OKLAHOMA CITY – The board charged with overseeing the U.S. bishops' new sex abuse policy is led by Oklahoma Gov. Frank Keating, a lifelong Roman Catholic and law-and-order politician who says he'll be tough on errant priests and prelates who let them serve.
The 57-year-old Keating, a term-limited Republican serving his final year in office, is also a former federal prosecutor who has disagreed with the church's opposition to the death penalty.
Keating believes his background is part of why U.S. bishops' conference president Bishop Wilton Gregory appointed him to lead the National Review Board. He says he also has a sincere desire to help the church during a dark hour.
"I was a product from the first grade through a senior in high school of Catholic education and it was a warm and wonderful experience," he said. "I never heard of a child being approached (by an abuser). It is an incomprehensible evil to me."
Under the new clerical sex abuse policy adopted by American bishops last week in Dallas, the review board is to examine how dioceses are handling abuse claims and issue an annual report. It is also to commission a study that will look at "the causes and context of the current crisis," the policy says.
Keating has already said that any bishop who knowingly transferred a predatory priest from parish to parish should resign and could even face criminal charges.
And he has criticized Cardinal Bernard Law of Boston, whose archdiocese has been at the center of the national crisis. The governor said he hasn't "been very impressed" with the way Law has handled abuse claims.
Keating announced Friday that a fourth member had been appointed to the board — Michael Bland of Chicago. Keating said Bland is a psychologist, a former priest and "a recovered abuse victim of clergy."
The governor met Friday in Oklahoma City with Bland and the two previously announced members: Anne Burke, an Illinois appellate court judge; and Robert Bennett, the Washington, D.C., attorney who defended President Clinton in the Paula Jones case.
Keating expects the board will have seven additional members from various geographic locations and backgrounds. All will be practicing Catholics, he said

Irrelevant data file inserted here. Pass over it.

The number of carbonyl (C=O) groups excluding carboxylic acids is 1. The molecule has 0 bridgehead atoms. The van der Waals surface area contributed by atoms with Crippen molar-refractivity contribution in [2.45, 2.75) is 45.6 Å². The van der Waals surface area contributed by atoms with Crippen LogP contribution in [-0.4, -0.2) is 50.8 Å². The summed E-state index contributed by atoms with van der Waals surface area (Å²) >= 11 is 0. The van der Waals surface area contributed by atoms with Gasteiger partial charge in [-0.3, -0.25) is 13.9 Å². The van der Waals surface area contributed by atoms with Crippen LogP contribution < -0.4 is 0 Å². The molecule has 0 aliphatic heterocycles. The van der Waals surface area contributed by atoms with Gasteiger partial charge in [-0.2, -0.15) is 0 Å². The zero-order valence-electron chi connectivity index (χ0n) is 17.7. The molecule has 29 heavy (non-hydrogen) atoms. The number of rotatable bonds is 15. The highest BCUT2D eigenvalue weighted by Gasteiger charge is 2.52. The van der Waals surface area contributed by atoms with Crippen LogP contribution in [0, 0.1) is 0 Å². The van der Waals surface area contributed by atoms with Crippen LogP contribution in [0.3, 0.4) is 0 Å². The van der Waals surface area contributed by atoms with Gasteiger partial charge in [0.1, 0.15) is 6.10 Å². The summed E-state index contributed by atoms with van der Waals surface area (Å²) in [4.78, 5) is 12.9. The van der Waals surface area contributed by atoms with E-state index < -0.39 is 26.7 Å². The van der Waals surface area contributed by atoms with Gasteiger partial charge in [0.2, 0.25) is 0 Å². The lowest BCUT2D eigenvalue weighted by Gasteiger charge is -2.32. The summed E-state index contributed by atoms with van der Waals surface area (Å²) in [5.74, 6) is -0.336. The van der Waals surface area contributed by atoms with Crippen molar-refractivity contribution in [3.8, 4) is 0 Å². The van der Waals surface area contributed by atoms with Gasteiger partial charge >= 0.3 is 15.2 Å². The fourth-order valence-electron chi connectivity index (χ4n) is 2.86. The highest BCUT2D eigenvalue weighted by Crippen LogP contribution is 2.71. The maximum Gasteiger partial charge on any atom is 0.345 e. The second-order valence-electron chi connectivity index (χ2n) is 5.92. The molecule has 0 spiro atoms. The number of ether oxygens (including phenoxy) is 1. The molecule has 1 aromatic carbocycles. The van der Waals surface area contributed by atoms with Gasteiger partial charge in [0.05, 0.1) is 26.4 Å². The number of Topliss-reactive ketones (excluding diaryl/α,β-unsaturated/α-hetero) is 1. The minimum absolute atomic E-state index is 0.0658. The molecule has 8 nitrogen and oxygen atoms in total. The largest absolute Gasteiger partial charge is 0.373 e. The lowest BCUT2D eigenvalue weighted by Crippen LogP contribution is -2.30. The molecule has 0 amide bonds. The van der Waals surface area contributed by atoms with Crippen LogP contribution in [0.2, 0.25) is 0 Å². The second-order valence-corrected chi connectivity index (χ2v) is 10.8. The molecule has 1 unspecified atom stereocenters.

Keating said he and Bennett may seem like an odd couple — he is a Republican and Bennett is a Democrat — but they are not.
They are old friends, the governor said, going back to when Keating was in Washington, D.C., as a federal government official. Keating once taught Bennett's daughter in Sunday school.
"The good thing about Bob Bennett is that he will ensure that we don't run off on a pogrom," Keating said. "He is very fact oriented and fair and I think that's what we want."
Keating became known to millions of Americans as a spokesman for his state after the Oklahoma City bombing in 1995. He won praise for his leadership, and six years later he was considered as George W. Bush's presidential running mate — then later as an attorney general candidate.
According to his critics, the fact that he was passed over for both posts was tied to his habit of angering key constituencies with off-the-cuff remarks.
Now, as he is winding up his second term of governor, his selection to head the new board was curious even to Keating at first.
After all, he had publicly criticized the pope's position against capital punishment, suggesting the pontiff had misinterpreted the teachings of the Catholic church on the death penalty.
The week before he was named to the chair the board, Keating rejected a plea by Archbishop Eusebius Beltran and vetoed a bill to prohibit executions of the mentally retarded.
Keating also drew the ire of the NAACP by saying that growing up as a Catholic in Tulsa was like being a black in Selma, Ala., in the 1960s. And he once called Democrats "dunderheads" who "don't have religion."
But on appointing Keating last week, Gregory said his "long-standing commitment to justice and to the rights and protection of children offer great confidence to the bishops."
Keating may need a tough approach and independent streak for his board to make a strong impression — how much power it truly wields remains unclear.
Only the pope can discipline a bishop, for instance.
"A group may make recommendations about that, but they can't force anything," Auxiliary Bishop Richard Malone, of Boston, said as he was leaving the Dallas meeting.